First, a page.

Many studies are underway to understand CCSVI and its relation to MS. These include seven studies initiated in 2010 by the National MS Society and MS Society of Canada, carrying out significant steps needed to confirm the phenomenon originally described by Dr. Paolo Zamboni and resolve questions raised by him and others as to whether CCSVI is a cause of MS or related to MS in some other manner. These studies will also provide information on how frequently CCSVI occurs in MS, how often it occurs in people who do not have MS, and the best methods to use to detect vein blockages. The findings will also speed the way to determining whether therapeutic trials to correct blockages will be helpful in improving or altering the MS disease process. Read about the seven studies.
Adding clarity to the relationship between CCSVI and MS is essential in assisting people with MS secure any treatment they may consider. Medical institutions and health care providers require research data confirming the validity, necessity and safety of any procedure they provide, and in their view that data is not yet available as it relates to the relationship between CCSVI and MS.
In addition to seven studies supported through a collaboration between the National MS Society and the MS Society of Canada, the MS Society of Italy announced in June 2010 its intentions of supporting a 900,000 euro epidemiology study of CCSVI involving 1500 people with MS, bringing the international commitment of the MS Societies pursuing the CCSVI lead to nearly $3.4 million.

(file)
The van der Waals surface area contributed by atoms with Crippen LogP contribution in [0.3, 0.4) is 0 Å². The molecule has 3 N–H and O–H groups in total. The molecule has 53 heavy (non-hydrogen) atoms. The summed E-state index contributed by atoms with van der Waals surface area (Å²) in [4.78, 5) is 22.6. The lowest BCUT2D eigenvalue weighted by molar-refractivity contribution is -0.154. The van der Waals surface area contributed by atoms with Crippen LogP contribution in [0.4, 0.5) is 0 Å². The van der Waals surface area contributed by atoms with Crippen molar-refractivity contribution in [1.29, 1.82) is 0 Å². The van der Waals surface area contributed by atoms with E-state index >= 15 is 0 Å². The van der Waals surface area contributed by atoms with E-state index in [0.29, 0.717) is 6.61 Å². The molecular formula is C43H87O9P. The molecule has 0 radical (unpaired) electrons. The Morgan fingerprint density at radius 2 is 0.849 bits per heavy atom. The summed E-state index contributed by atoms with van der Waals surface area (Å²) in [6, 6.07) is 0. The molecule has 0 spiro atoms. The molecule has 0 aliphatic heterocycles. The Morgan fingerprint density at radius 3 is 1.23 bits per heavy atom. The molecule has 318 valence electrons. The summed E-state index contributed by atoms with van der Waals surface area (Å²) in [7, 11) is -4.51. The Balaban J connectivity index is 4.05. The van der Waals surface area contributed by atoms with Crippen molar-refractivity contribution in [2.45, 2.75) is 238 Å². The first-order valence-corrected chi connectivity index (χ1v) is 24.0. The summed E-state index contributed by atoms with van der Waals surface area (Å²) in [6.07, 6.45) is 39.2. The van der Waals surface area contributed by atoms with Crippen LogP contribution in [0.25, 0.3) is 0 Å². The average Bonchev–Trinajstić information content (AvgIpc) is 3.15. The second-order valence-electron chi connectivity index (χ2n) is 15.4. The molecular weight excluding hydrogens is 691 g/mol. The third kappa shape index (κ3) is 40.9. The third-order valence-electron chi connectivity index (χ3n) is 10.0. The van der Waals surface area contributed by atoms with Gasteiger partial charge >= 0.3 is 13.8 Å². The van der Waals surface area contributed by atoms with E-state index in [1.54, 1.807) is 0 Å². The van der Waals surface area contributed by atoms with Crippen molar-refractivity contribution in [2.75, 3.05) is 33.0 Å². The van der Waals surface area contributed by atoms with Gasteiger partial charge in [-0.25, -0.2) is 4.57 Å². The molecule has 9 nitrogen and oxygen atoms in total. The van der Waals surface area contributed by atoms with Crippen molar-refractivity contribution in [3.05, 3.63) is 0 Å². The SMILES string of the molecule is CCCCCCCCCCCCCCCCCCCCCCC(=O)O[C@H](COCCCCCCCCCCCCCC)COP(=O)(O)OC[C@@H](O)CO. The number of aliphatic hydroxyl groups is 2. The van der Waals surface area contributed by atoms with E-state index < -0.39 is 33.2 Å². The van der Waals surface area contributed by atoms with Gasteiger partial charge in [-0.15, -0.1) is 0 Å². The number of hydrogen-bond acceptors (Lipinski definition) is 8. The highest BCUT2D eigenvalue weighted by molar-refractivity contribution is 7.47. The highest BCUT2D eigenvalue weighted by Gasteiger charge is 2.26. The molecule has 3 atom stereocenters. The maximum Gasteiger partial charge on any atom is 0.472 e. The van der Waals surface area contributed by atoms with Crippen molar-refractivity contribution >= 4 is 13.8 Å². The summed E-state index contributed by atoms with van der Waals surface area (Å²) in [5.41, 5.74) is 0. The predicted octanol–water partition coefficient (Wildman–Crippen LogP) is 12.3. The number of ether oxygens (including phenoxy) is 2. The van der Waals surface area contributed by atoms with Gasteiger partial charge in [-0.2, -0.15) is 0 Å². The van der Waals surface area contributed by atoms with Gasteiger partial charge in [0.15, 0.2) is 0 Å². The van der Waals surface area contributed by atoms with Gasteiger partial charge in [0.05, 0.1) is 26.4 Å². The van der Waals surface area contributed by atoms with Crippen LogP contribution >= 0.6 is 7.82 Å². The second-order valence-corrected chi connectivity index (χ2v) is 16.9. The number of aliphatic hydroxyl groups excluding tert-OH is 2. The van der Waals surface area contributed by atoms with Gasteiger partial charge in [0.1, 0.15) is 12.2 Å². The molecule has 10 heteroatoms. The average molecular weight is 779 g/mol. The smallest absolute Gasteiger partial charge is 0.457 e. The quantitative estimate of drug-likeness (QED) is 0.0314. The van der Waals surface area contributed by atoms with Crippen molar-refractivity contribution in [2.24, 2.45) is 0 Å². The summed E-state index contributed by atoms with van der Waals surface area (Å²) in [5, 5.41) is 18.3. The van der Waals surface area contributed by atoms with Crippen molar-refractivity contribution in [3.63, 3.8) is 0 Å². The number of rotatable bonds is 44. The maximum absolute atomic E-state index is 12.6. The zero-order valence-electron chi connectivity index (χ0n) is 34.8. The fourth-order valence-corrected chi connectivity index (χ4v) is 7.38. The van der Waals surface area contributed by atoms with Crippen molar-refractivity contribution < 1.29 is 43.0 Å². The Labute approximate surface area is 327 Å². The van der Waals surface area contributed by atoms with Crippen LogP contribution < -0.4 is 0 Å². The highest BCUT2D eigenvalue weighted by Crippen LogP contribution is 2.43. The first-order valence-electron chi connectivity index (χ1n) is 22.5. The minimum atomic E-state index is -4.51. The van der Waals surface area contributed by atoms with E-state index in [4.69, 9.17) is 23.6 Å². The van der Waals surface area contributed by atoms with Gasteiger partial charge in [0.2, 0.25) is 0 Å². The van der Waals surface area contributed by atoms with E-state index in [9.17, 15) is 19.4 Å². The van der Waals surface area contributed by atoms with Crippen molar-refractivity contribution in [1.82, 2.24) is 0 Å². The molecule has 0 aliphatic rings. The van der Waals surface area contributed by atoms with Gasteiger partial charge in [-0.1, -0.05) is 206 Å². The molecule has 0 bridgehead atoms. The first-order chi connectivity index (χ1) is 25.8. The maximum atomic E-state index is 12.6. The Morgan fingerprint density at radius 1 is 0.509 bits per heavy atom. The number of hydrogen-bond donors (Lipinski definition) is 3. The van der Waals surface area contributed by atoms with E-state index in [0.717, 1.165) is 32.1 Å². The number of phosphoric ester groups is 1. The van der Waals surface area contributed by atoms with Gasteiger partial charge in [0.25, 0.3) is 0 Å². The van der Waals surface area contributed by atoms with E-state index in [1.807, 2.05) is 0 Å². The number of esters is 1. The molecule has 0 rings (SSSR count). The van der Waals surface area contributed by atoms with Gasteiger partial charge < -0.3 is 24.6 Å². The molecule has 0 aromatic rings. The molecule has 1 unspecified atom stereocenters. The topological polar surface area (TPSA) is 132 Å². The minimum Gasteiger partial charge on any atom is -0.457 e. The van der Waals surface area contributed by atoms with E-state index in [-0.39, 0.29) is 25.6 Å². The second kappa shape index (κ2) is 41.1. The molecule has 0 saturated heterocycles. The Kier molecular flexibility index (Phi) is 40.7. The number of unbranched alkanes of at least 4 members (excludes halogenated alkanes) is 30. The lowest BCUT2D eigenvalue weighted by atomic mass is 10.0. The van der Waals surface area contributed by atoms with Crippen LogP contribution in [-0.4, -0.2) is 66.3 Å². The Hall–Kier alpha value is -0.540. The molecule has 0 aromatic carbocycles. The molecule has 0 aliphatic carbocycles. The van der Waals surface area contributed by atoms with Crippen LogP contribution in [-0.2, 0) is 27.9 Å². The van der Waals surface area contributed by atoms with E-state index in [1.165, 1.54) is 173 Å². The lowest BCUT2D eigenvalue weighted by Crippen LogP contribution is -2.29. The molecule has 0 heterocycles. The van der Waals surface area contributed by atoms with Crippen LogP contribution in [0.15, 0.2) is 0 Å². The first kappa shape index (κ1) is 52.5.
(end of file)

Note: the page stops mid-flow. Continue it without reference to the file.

The Canadian Institutes of Health Research (CIHR) announced in April 2012 that after a rigorous peer review process, a research team has been chosen to conduct a phase I/II clinical trial to determine the safety of venous angioplasty and obtain evidence on patient outcomes in people with MS. This announced clinical trial is a collaborative initiative between the CIHR and the MS Society of Canada. The CIHR has indicated that the names and location of the chosen Canadian team will be announced after the researchers obtain their required ethics approval from relevant institutional research ethics board(s). Read more.
A working group which includes members of the seven teams being funded by MS Societies in the U.S. and Canada has been providing leadership and advice in the drafting of the protocol for the Phase I/II clinical trial in Canada, and will continue to monitor and analyze the data from the seven studies and other studies related to CCSVI and MS around the world.
It has also been reported that Dr. Zamboni is in the process of developing a randomized clinical trial comparing disease modifying therapy with and without balloon venoplasty.
The U.S. and Canadian MS Societies are working with the Multiple Sclerosis International Federation and other MS Societies from around the world to ensure coordination of information and to share research data from ongoing work that is underway around the world – further speeding progress.